In his 2014 exhibition at The Power Station, Dallas, Smith placed six flat-screen monitors against a window in the industrial space’s high ceiling. Visitors standing on the ground two storeys below could look up and watch a video clip, shot downwards from a helicopter hovering above the sea, that showed an orange stretcher being winched up out of the blue. The found footage was of a rescue mission in the wake of Hurricane Sandy, a detail that was neither available to the viewer nor essential to the piece. Beyond the affective power of this mesmerizing image, it was apparent that here was an item of documentary significance: ‘This has happened,’ it told us.
Sometimes, the outside world forces its way in uninvited. For his exhibition at the Ludwig Forum, Smith included a low-mounted television showing the Cartoon Network, live. (Animation is a fitting corollary to his work, if one considers how perturbing the reality of a walking and talking sponge or gumball or orange, would be.) Cable television was installed in the gallery especially for the exhibition. During the opening, on 15 April, the cheery transmission was interrupted by flash news reports showing the carnage caused by the two bombs that exploded during the Boston Marathon.
Unlike Hammons, Smith is not superstitious, and when coincidences occur in his work he puts it down to the inherent natures of things – of objects, substances or situations – rising to the surface. The sculpture Mike (2013), a matted ball of rooster feathers glued to a mannequin’s cranium, shares its name both with the artist and two of his dealers (Clifton and Benevento) but is actually named after Mike the Headless Chicken, a freakish circus sideshow from the 1940s. Smith simply lays the coincidence at our feet, and leaves us to make of it what we will. Despite the macabre quality of some of his materials, such as human skull or fossilized whale ear bone, he does not believe in spiritual possession.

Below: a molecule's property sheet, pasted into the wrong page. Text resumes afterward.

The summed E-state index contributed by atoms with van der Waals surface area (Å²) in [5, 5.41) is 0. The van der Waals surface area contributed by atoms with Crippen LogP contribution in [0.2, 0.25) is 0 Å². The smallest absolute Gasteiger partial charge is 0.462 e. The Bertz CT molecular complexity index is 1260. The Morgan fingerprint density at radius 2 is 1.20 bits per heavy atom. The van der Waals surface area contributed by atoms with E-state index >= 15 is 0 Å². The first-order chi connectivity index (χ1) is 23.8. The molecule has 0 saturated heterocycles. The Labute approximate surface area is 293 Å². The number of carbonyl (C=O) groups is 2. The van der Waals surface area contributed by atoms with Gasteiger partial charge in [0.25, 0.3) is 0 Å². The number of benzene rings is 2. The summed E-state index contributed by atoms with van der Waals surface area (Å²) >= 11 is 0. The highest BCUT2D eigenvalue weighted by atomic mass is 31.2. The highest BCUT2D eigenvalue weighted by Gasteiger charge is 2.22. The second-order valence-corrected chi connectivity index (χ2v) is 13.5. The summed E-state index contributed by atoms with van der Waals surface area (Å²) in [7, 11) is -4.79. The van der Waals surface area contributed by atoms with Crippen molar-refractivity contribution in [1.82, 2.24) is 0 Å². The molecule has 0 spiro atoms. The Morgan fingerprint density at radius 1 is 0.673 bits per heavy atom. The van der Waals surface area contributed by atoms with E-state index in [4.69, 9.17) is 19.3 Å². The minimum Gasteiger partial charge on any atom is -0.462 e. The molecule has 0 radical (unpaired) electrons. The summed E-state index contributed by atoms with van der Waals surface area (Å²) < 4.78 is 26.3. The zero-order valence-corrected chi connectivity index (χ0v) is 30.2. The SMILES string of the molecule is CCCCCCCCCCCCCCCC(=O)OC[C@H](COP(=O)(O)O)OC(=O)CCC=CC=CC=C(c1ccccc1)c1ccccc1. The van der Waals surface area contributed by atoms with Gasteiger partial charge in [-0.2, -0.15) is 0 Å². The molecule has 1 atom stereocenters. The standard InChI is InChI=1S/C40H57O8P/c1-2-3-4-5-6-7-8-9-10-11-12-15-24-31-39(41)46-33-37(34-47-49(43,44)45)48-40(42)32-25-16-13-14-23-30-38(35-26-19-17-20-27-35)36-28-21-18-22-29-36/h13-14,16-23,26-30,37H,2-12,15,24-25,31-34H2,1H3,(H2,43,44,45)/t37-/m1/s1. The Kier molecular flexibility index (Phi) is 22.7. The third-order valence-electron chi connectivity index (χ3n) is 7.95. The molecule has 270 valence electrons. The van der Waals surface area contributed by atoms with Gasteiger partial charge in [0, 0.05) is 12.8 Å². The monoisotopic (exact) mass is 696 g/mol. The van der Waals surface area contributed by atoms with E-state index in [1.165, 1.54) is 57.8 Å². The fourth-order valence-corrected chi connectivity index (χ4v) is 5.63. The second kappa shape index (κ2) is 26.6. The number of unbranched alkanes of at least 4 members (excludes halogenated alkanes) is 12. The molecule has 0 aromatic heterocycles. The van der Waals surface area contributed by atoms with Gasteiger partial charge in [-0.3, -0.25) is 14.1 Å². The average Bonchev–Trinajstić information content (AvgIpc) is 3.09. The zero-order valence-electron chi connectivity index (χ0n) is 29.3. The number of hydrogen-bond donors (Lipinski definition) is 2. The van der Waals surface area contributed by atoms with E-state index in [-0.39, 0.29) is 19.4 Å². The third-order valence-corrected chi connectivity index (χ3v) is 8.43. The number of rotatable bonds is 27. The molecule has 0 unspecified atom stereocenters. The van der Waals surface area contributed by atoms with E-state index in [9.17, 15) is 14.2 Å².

Smith is a rationalist, but his rationalism also leads him to speculate that the objects to which he is drawn must have accumulated something – not a soul but maybe just soul – along their journeys through the world. They are absorbent, he says, like the carbon filter in a fish tank. W.G. Sebald once wrote: ‘Things outlast us, they know more about us than we know about them: they carry the experience they have had with us inside them and are – in fact – the book of our history opened before us.’4
1 For instance, Ben Austen, ‘The Post-Post-Apocalyptic Detroit’, The New York Times, 11 July 2014
2 All Michael E. Smith quotations from conversations with the author, May – September 2014
3 David Hammons, on hair: ‘You’ve got tons of people’s spirits when you handle that stuff. The same with the wine bottles. A black person’s lips have touched each one of those bottles, so you have to be very, very careful.’ Quoted in Kellie Jones, ‘David Hammons’, Real Life Magazine, 16, 1986, p. 8
4 W.G. Sebald, ‘As Day and Night, Chalk and Cheese: On the Pictures of Jan Peter Tripp’, in Unrecounted: 33 Poems by W.G. Sebald, 33 Lithographs by Jan Peter Tripp, New Directions, New York, p. 83
Michael E. Smith is an artist living in Hopkington, USA. In 2014, his solo exhibitions included The Power Station, Dallas, USA; Susanne Hilberry Gallery, Ferndale, Michigan, USA; Zabludowicz Collection, London, UK; La Triennale di Milano, Italy; and Lulu, Mexico City (opening December). In 2015, Smith will have solo exhibitions at: Establissment d'en face, Brussels, Belgium; Sculpture Center, New York, USA; De Appel, Amsterdam, the Netherlands; and Kunstverein Hannover, Germany.
First published in Issue 167